The flag of Indonesia is a red and white horizontal bicolor with red on top and white on bottom. The flag’s ratio is 2:3 height to length. The two segments, red and white, are of equal size. Indonesians generally refer to their flag as Sang Merah-Putih (The Red and White), which is how it is also referred to in their constitution.
Red and white appear in the flags of many nations in Oceana and Southeast Asia. The colors are generally believed to originate in the ancient mythology of these regions with red representing Mother Earth and white representing Father Sky. Many early kingdoms in Southeast Asian used red and white, including the 13th century Majapahit Empire.
Some regional scholars have also suggested that red was used in earlier times because it was one was the first natural dyes discovered in the region. The dye comes from the leaves of the native teak plant, certain flowers, or the skin of the mangosteen fruit. This makes red a practical color for many applications, including the creation of a highly visible state symbol like the flag.
More specific to Indonesia, the modern symbolism of these colors represent blood/courage and soul/purity of intention. This comes from the Indonesian struggle for independence from Dutch colonial rule from about 1945 to 1950. During the period of strife, many Indonesians tore the blue stripe from the Dutch colonial flag, creating the recognizable bicolor of the Indonesian flag.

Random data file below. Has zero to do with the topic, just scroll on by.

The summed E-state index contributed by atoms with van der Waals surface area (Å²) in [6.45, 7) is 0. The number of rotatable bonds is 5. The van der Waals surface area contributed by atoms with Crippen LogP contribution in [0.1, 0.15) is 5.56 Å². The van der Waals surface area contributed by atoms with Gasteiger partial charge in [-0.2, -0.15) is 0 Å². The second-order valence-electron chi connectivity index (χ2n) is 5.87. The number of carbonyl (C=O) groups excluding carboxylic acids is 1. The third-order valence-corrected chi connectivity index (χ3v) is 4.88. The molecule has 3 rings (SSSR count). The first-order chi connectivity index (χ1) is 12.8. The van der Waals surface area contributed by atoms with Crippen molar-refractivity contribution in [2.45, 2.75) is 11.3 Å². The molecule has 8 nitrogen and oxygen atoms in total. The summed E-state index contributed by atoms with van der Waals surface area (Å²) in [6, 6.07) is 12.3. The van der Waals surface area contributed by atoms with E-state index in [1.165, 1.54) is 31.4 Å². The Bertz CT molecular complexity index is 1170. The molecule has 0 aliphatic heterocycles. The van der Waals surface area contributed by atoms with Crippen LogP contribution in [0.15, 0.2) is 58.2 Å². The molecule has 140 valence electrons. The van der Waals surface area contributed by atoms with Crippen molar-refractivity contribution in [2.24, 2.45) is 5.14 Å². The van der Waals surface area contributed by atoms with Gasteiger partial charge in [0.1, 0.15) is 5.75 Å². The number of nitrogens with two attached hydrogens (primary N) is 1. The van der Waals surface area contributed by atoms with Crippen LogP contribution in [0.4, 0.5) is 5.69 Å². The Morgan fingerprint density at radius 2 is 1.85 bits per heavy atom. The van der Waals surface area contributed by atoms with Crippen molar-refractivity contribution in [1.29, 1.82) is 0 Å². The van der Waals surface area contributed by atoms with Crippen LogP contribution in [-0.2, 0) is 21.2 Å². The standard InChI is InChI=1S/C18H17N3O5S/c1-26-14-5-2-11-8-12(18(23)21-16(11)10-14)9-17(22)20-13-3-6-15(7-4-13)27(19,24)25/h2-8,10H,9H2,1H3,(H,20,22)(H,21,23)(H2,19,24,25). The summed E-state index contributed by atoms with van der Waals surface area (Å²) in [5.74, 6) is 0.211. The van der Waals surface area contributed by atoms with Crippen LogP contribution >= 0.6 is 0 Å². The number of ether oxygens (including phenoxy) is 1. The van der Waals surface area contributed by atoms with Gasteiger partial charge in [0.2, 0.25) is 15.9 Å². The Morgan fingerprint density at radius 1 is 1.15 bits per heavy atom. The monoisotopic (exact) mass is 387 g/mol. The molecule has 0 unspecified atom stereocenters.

However, the use of the red and white flag dates back to 1928, when it was first used to protest colonial rule in Java. From that time until independence in 1947, the Indonesia flag was banned by the Dutch.
The original version of the Indonesia flag was sewn by Fatmawati Soekarno. It was previously hoisted on a yearly basis at the presidential palace during the independence day celebrations. This flag was displayed for the last time on August 17, 1968. Since that year, the flag has been preserved. A replica is used for the ceremony now. The original is in the Independence Room of the National Monument.
The flag has been unchanged since 1950, when Indonesia became independent and adopted the current flag as the official symbol of their nation.